In what has seemed like an eternity, the government’s Rural England Prosperity Fund (REPF), has finally gone live as of 7 April.
The REPF was first mooted in Defra’s second Rural Proofing Report – ‘Delivering for rural England’ – that promised a new fund worth £110m in capital grants over two years. The latest announcement finally confirms the allocations given to each eligible local authority, meaning that the REPF can finally begin its work.
Members will note that in November 2021, the then Chancellor of the Exchequer said that the UK’s contribution to the EU Structural Funds would now be put into a nationwide UK Shared Prosperity Fund (UKSPF), worth some £2.6bn over three years. However, the CLA was the only national body to notice that this funding was not explicitly geared to rural areas, whether they be businesses or communities, despite previously targeted funds being available under the EU.
The CLA called on the government to rectify the funding gap and we were pleasantly surprised when the rural affairs minister, Lord Benyon, announced at the 2021 CLA Conference that additional funding would be allocated and ring-fenced for the rural economy.
Then in September 2022, after months of CLA lobbying to get some detail on what this new grants scheme would look like, the REPF was announced. And finally, we arrive at the week just after Easter 2023 when the REPF becomes a reality and rural businesses can start to benefit.
As you can imagine, it has not been a straightforward journey to get to this point. Immersed in the detail is how the REPF will be delivered. Normally with capital grant schemes, they are delivered nationally by one central body, for example, the Rural Payments Agency. However, with the REPF, it will be the responsibility of local authorities to deliver.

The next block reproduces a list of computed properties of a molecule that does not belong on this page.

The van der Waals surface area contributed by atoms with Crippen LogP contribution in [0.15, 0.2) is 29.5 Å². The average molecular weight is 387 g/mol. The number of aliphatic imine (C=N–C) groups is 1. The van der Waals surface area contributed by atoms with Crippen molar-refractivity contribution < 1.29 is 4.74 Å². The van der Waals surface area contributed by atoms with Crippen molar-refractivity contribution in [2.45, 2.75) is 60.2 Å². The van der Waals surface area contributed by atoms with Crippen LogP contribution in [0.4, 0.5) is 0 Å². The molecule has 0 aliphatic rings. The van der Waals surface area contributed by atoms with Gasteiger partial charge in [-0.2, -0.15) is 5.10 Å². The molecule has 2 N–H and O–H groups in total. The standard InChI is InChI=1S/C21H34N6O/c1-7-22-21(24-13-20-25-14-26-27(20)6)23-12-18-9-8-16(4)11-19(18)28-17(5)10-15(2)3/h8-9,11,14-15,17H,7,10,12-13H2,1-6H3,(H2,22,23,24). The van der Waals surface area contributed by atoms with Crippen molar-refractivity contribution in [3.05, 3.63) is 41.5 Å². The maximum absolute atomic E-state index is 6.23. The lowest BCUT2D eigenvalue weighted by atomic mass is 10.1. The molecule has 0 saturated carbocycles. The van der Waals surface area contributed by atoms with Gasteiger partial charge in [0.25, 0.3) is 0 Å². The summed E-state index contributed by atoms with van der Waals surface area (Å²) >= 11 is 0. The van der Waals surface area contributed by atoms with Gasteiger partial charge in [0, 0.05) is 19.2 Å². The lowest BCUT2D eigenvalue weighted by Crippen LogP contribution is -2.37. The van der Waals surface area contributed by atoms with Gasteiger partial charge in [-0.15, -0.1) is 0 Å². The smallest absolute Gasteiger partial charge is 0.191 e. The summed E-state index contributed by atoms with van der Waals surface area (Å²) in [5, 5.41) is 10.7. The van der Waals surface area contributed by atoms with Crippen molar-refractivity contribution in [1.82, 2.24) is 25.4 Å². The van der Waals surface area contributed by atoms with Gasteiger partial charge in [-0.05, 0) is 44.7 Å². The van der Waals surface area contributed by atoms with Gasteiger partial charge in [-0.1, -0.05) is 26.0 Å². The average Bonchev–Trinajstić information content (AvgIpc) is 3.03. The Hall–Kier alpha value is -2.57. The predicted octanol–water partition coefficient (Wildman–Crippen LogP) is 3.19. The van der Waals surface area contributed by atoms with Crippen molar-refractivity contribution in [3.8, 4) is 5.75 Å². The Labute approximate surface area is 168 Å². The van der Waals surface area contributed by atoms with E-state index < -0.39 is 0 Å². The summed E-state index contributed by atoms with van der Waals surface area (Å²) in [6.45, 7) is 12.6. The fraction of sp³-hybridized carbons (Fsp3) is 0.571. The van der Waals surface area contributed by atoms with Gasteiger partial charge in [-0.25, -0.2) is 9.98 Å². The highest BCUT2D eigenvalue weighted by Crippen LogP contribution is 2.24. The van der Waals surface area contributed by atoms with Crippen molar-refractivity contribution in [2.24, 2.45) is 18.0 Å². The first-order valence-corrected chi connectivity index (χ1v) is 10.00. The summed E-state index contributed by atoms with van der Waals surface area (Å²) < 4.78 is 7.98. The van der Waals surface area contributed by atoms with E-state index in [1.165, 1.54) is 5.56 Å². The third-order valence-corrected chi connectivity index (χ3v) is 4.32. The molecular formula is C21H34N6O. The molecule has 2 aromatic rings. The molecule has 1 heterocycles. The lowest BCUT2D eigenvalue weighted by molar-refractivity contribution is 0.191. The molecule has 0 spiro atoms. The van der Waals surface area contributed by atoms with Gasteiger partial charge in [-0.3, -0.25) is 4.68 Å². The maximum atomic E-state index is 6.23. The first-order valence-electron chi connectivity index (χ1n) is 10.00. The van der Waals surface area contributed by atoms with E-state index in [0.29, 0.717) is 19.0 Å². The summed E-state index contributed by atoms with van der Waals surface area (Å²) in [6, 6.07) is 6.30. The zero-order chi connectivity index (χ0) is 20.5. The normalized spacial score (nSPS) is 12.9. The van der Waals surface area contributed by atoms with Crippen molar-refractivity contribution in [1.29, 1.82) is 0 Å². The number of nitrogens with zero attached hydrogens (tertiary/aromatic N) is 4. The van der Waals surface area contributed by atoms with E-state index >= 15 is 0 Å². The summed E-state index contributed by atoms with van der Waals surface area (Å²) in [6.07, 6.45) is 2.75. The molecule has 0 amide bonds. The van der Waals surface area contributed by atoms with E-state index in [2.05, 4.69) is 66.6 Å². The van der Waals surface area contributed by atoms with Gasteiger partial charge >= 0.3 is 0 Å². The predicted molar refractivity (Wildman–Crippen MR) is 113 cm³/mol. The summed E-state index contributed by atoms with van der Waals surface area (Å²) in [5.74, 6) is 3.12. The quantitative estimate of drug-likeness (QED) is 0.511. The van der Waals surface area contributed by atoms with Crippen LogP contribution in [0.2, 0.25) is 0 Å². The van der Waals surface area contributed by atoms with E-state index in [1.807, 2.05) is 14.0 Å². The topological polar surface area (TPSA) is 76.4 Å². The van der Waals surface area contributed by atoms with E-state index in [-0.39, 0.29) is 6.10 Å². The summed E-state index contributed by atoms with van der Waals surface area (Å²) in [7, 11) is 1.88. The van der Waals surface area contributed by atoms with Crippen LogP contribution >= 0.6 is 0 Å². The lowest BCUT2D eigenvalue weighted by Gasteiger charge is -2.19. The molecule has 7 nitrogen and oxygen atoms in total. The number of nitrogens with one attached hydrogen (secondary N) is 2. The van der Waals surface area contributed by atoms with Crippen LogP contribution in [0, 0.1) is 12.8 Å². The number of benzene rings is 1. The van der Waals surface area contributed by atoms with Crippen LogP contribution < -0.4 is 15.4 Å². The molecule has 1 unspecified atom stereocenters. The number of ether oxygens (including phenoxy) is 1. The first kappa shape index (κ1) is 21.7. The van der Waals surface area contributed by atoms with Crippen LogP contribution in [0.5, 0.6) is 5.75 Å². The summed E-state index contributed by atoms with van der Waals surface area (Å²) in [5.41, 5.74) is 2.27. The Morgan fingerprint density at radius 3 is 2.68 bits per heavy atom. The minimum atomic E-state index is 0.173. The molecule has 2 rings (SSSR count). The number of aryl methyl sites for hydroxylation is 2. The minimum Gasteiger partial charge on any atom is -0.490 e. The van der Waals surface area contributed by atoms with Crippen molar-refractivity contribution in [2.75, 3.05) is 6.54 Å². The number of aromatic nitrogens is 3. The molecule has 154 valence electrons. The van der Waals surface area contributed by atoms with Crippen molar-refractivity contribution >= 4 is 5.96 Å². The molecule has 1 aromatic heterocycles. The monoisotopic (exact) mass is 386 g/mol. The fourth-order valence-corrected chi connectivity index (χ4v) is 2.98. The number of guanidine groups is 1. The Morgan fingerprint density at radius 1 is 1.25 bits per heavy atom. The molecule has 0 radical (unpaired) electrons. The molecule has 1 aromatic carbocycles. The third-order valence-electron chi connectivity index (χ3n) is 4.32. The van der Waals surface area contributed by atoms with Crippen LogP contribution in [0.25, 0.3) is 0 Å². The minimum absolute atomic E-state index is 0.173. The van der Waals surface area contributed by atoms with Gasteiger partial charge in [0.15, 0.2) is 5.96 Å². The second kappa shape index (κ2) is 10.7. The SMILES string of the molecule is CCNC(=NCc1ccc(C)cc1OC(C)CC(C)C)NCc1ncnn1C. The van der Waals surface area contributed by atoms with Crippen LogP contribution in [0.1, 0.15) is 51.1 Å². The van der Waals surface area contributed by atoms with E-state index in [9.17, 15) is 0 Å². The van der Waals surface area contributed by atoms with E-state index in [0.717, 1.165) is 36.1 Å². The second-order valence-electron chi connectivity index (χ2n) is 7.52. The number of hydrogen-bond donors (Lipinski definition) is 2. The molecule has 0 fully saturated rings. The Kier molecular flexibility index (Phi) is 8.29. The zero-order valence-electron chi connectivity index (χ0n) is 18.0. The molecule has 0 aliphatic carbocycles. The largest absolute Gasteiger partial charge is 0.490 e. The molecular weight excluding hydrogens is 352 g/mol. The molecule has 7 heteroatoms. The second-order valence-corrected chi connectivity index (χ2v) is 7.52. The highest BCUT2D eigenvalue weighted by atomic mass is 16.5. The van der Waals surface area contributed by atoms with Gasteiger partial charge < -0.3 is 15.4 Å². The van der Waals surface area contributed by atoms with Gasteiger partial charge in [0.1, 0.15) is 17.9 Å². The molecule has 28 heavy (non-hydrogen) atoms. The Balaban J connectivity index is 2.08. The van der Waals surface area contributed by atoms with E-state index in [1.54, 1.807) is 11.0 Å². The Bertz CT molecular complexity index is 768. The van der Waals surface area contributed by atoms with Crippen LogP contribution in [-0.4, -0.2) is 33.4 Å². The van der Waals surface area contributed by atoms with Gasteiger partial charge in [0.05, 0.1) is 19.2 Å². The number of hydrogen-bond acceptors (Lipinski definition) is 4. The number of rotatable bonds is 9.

Of course, we support the principle that local problems should be solved by people with local solutions and a better understanding of the local environment. But this raises major logistical issues, for example, trying to engage with 117 local authorities, many of which have little or no understanding of running a rural capital grants scheme. It has meant developing a framework that focuses on promoting greater productivity and cohesion within rural communities.
Thanks to extensive work by CLA regions, we have managed to engage with a wide variety of local authorities and many have recognised the importance of an ongoing dialogue. It is important for this to continue so that our members’ interests are protected.
As the REPF is rolled out we will be making sure that members are kept up to date with developments and we have produced a members’ briefing note on funding allocations and how to gain access to grants.
BN01-23 The Rural England Prosperity Fund (REPF)Download the member briefing note
The rural economy is 19% less productive than the national average, but reducing this gap could add up to £43 billion to the economy. This funding is an important step in unlocking the vast potential of rural businesses, and will give startups as well as existing enterprises the support they need to grow.
“We strongly encourage Local Authorities to work closely with rural entrepreneurs to maximise the opportunities the Rural England Prosperity Fund presents, identifying every possible opportunity to generate economic growth – creating good jobs and strengthening our communities in the process” said CLA President Mark Tufnell in response to the news.